Instead of having to locate their original birth certificates or pay $10 to apply for an official copy, would-be voters who were born in Pennsylvania will now be able to ask PennDot to verify their birth from state health records, without paying a fee to buy a new birth certificate.
But the procedure helps only people born in Pennsylvania, not citizens born in other states or in other countries.
Plus, it will require an extra trip to one of PennDOT's driver's license centers to pick up a nondriver identification card, once the voter's birth is authenticated.
To put the process in motion, the individual will have to make a preliminary visit to the same driver's license center, armed with other pieces of identification - a Social Security card (absolutely required for all applicants) and at least two proofs of residency, such as utility bills, lease agreements, mortgage documents, or tax records showing a current address.
Misplace your Social Security card? Here's how to get a new one: Provide the Social Security Administration with a certified copy of your driver's license (if you had one, you probably wouldn't be in the market for a nondriver ID), a state-issued nondriver ID (the thing you need your Social Security card to obtain) or your U.S. passport (if you had one of those, you could vote in November without needing to worry about any of this).
The Social Security Administration says it will also accept other documents, such as employee ID cards, school ID cards, health insurance cards, or U.S. military ID.
How simple is that?
The state's new birth-certification rule won't help any of 10 individuals who are suing to get the voter-ID law thrown out as a violation of the state constitution, according to Vic Walczak, legal director for the Pennsylvania ACLU, one of the entities handling legal work in the case. (The others include the NAACP and League of Women Voters.)
"It is certainly a welcome change any time you remove barriers and make the process cheaper; that's a good thing," Walczak said Friday in an interview. "But it does not go nearly far enough in enabling all registered voters to get the necessary ID."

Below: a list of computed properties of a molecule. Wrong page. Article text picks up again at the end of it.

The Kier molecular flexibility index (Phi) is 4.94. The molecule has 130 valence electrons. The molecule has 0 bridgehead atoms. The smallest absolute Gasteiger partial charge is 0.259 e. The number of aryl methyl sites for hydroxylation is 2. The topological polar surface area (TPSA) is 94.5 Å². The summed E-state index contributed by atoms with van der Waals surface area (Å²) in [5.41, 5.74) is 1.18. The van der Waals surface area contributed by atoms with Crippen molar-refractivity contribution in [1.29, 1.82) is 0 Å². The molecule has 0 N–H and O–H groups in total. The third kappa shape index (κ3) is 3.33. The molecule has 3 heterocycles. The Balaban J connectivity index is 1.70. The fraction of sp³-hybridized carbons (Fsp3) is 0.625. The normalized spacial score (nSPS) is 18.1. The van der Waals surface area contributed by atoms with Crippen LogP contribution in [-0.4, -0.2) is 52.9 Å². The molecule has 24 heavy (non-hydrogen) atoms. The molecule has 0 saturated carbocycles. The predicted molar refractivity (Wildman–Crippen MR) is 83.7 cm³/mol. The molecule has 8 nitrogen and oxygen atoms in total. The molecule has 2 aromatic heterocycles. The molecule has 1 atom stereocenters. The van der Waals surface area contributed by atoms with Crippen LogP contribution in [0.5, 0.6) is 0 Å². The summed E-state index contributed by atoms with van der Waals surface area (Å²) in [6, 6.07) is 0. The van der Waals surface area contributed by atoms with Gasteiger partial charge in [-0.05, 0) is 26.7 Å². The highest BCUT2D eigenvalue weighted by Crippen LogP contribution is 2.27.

In some cases, he said, the change may even increase the burden on people who don't drive by requiring them to visit PennDot twice: first, to deliver the mandated documents; then - about 10 days later, according to the state's estimates - to pick up the nondriver ID after the applicant's birth has been verified.
"We're talking about people who are elderly or immobile; by definition, people who don't drive," Walczak said. "How many people would be discouraged from voting if they were told, 'You've got to take three buses, or get 50 miles across Elk County, to get to a PennDot license center, and you've got to do it twice?' "
The Department of State might not be done tinkering with how to carry out the law Gov. Corbett signed in March. Spokesman Matthew Keeler said the department was still working with other agencies "to look for ways we can make this transition easier for everyone. . . . We're trying to help everybody out."
Meanwhile, Commonwealth Court Judge Robert Simpson set a July 25 date to begin several days' hearings on the request by Walczak's clients for a preliminary injunction to block the voter-ID law from taking effect for the Nov. 6 election.
The judge said he expected to issue a decision a week or so after the hearings, according to Walczak, leaving plenty of time for the state Supreme Court to review the situation in August and September.
Contact Bob Warner
at 215-854-5885 or firstname.lastname@example.org.
Amy Worden of the Inquirer Harrisburg Bureau contributed
to this report.